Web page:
Business-as-usual is sure to deliver us a future that is both unsustainable and undesirable, with climate change arguably our most pressing problem. Had we begun to tackle it when first identified, incremental changes and modest actions along the way might have done it. With all the procrastinating, transformative change is now necessary.
The same goes for other issues, from biodiversity loss and species extinction to air pollution and declining water quality. With the range and magnitude of environmental challenges we face, it’s easy to become discouraged.
That’s why we need a focus and a plan. The focus is a clear vision of the kind of future we want. The plan is how to get there from here. This book offers both. It is a compilation of thoughtful articles (essays, really) from a broad range of academics, research scientists, policy specialists, politicians, and others—thinkers all.
Readers of this journal will find familiar thoughts here, as most of the chapters are versions of articles previously published in these pages. But the book isn’t just a bunch of ‘reprints’—there is great value in having them all between two covers. Together, they weave a compelling vision of the future and suggest multiple and complementary routes to getting there.
The opening paragraph says quite simply, “Creating a shared vision of a sustainable and desirable future is the most critical task facing humanity today. This vision must be of a world that we all want, a world that provides permanent prosperity within the Earth’s biophysical constraints in a fair and equitable way to all of humanity, to other species, and to future generations.”
The book is divided into four parts and takes a step-by-step approach. Part one, ‘Introduction,’ includes four chapters on visions and visioning. I have been involved in my share of visioning exercises over the years and admit that sometimes my eyes glazed over. But there is a convincing case here for the value of the process.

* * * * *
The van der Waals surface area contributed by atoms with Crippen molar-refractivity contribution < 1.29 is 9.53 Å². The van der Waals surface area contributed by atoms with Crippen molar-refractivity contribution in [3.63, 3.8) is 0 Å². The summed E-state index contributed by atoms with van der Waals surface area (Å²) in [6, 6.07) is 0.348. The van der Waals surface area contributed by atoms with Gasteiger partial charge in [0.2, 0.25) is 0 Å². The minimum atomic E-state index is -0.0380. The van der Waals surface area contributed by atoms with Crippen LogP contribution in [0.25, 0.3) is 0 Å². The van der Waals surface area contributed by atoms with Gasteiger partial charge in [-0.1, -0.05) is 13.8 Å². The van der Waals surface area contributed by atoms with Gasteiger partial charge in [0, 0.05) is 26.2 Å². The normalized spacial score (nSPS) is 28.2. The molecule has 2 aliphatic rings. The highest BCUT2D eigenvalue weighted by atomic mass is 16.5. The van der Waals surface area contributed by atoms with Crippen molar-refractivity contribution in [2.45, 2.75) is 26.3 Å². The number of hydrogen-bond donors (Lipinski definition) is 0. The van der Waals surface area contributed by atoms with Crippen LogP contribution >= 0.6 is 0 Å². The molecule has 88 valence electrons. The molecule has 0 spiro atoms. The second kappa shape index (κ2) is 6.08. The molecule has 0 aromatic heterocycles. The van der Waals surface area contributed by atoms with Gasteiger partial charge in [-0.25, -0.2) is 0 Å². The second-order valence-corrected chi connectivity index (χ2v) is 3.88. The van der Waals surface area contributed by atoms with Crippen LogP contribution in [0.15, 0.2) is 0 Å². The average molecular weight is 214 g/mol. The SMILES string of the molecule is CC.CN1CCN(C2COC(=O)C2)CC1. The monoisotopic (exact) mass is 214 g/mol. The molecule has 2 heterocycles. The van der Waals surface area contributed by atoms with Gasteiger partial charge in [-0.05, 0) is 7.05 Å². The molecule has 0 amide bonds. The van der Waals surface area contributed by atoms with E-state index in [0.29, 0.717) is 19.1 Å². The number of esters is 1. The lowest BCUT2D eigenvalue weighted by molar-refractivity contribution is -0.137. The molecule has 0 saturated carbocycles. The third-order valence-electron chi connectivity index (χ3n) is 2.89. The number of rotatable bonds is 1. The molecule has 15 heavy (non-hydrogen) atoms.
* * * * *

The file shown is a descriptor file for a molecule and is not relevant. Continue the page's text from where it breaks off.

Chapter two is a timeless piece—drawn from a talk given by Donella Meadows at the 1994 meeting of the International Society for Ecological Economics in San José, Costa Rica. “We need clarity about our goals,” she said. “We need to know where we are going. We need to have vision. And that vision has to be articulated, it has to be socially shared, and discussed, and formulated.” She went on to advise: “Remember, when you envision, that you are trying to state, articulate, or see what you really want, not what you think you can get.”
Part two, titled ‘Future Histories: Descriptions of a Sustainable and Desirable Future and How We Got There,’ includes nine chapters, all assuming that we are in the future and have already created the world we want. They describe this future and reflect on how we achieved it. Contributors in this section include Herman Daly, Joshua Farley, Tim Jackson, and Juliet Schor.
Part three, ‘Pieces of the Puzzle: Elements of the World We Want’ ranges over 12 chapters. Wendell Berry’s short piece, ‘What Else?,’ describes his wish for the coal economy of Eastern Kentucky to be transformed into a sustainable local economy. It will ring true with others concerned about long-term reliance on our extractive industries. Another chapter, ‘The Future of Roads: No Driving, No Emissions, Nature Reconnected,’ is authored by what would seem an unlikely pair—a landscape ecologist and a civil engineer.
Part four, ‘Getting There’ focuses on practical solutions and is my favorite section of the book. Included in the 21 chapters are ones on sustainable shrinkage, millennium consumption goals, building bridges between science and policy, and how to apply resilience thinking. Contributors here include Van Jones, Hunter Lovins, Bill McKibben, David Orr, and William Rees.
To achieve the vision of a different and better future, policy makers and business leaders among others will have to buy into it. To this end, it would be very helpful if elected officials at every level had to study and pass a course we’ll call “Sustainability 101″—before taking office. The same should go for all business owners, managers, and entrepreneurs. In fact, it should be universally required—to help provide the knowledge, skills, and understanding needed for thoughtful and appropriate living in the 21st century. This book could surely serve as a core text for the course. It’s both a good read and a great reference.
The book’s last chapter (by Peggy Liu) provides a fitting conclusion to a wide ranging discussion. It includes details of the China Dream campaign, with a goal no less than to reimagine prosperity arising from a healthy and fulfilling way of life. She notes that it can tap into traditional Chinese values closely aligned with sustainability—personal health, respect, harmony with nature, and avoiding waste. Not a bad idea, given that chasing the American Dream, an activity widely embraced in the developed world, is a big part of what has got us into this predicament in the first place.